EmployeeNumber query in SQL Server 2008

30 pts.
Tags:
IF logic
IF statement
SQL Query
SQL Server 2008
I am trying to write a query that will generate employee numbers. Employee number = first initial & first 7 characters of last name. UNLESS that is taken, then it's first initial, first 6 characters of last name, then the number 1. UNLESS that is taken, then it's first initial, first 6 characters of last name, then the number 2... UNLESS... until we get to the number 9 and give up... HOW?

Software/Hardware used:
SQL Server 2008
ASKED: June 20, 2011  7:25 PM
UPDATED: June 21, 2011  7:01 PM

Answer Wiki

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Since the list is finite (1..9), you can do this with a single query:

<pre>declare @sLastName varchar(255) (e.g., “Smith”)
declare @sFirstName varchar(255) (e.g., “John”)

declare @sFLname varchar(255)
declare @sFLnameX varchar(255)
set @sFLname = left(@sFirstName,1) + left(@sLastName, 7);
set @sFLnameX = left(@sFLname, 7);

select top 1 tmp.LogonID
from
(
select 1 as OrderByCol, @sFLname as LogonID
where not exists (select 1 from ExistingLoginsTable where LoginID = @sFLname)
union all
select 2 as OrderByCol, @sFLnameX + ’1′ as LogonID
where not exists (select 1 from ExistingLoginsTable where LoginID = @sFLname + ’1′)
union all
select 3 as OrderByCol, @sFLnameX + ’2′ as LogonID
where not exists (select 1 from ExistingLoginsTable where LoginID = @sFLname + ’2′)

union all
select 9 as OrderByCol, @sFLnameX + ’9′ as LogonID
where not exists (select 1 from ExistingLoginsTable where LoginID = @sFLname + ’9′)
) tmp
order by tmp.OrderByCol;</pre>

Not exactly elegant, but it works…

The query will return the first login id that has not been used, or null if all candidate ids have been used.

Discuss This Question: 5  Replies

 
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  • carlosdl
    You will probably need to do this in a stored procedure, with some kind of loop. But, this looks like a homework assignment, so I think you are not going to get the full answer here.
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  • Mmdmurphy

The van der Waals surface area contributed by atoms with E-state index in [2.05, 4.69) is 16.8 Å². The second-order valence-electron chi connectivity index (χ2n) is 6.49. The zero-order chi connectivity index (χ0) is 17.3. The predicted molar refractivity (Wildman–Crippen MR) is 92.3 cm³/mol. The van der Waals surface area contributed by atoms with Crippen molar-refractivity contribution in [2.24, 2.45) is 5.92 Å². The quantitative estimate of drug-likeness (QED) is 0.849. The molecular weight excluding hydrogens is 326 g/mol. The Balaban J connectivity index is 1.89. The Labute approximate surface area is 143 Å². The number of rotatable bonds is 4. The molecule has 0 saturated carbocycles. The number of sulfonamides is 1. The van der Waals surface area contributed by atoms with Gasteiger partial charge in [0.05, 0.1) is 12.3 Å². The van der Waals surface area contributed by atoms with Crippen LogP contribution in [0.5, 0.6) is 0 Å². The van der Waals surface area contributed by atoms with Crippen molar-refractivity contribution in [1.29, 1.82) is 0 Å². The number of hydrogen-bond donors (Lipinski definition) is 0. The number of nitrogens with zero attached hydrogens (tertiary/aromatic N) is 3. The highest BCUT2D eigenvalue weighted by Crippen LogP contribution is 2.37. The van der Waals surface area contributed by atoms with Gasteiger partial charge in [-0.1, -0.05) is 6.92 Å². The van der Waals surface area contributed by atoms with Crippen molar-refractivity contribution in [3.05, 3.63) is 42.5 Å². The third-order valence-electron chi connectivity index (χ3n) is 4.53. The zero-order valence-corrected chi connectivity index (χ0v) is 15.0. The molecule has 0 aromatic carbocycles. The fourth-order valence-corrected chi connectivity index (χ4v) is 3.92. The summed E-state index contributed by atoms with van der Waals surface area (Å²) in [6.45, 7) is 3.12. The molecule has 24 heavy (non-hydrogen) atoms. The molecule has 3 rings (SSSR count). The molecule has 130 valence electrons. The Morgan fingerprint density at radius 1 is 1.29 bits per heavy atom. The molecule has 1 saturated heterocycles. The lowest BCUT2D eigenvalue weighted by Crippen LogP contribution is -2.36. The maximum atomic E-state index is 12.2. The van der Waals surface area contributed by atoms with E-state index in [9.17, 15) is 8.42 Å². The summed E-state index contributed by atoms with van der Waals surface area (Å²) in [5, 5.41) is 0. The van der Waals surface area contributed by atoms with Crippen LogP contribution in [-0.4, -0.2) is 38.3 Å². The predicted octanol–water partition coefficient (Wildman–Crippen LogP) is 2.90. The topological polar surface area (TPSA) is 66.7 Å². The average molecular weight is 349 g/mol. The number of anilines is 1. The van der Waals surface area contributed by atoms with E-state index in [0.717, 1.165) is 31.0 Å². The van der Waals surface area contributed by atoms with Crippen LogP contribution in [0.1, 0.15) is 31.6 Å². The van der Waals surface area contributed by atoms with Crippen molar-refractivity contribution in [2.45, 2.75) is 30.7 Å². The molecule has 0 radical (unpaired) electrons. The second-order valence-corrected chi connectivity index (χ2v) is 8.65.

I wish to God it was. I am a 50 year old consultant, and, part of the system I support uses SQL server. Obviously, I am not a DBA, I just get 'stuck' doing it once in a while... SO, now, how do I prove I am not a student??? How about this? I need this as part of supporting Courion. Search the internet for Courion Tip and see if this convinces you...You should come to my website, http://mmdmurphy.wordpress.com...
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  • Denny Cherry
    You'll need either a function or stored procedure to handle this work. That's a damn crappy with of generating employee numbers.
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  • Chippy088
    Why have you decided to devise the key in this way? Is there a reason for only 8 characters? There are to many variables to encode. How many John Smiths are there in the world, and say 10 of them need encoding and how would you code that using your method? Using things like departments, names, job titles or anything that could be duplicated is not an ideal way to create unique keys. I have used a method,which incorporating the 5 digit date code within the make up of the key. By adding a suffix or prefix, it allows for many records being created on the same day.
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  • Mmdmurphy
    I didn't make the mess, I inherited it. As far as what the employee number is, its not really employee number - its a user's SAP logon user name. And so they store a user's SAP Logon ID in Active Directory as Employee Number. Why is it only 8 characters? I don't know SAP enough to answer. And, just to confuse things, every employee has an employee ID that IS unique. So, if they would logon to SAP with that, I wouldnt have an issue. At some point we are going to automate SAP account creation, based on these employee numbers.
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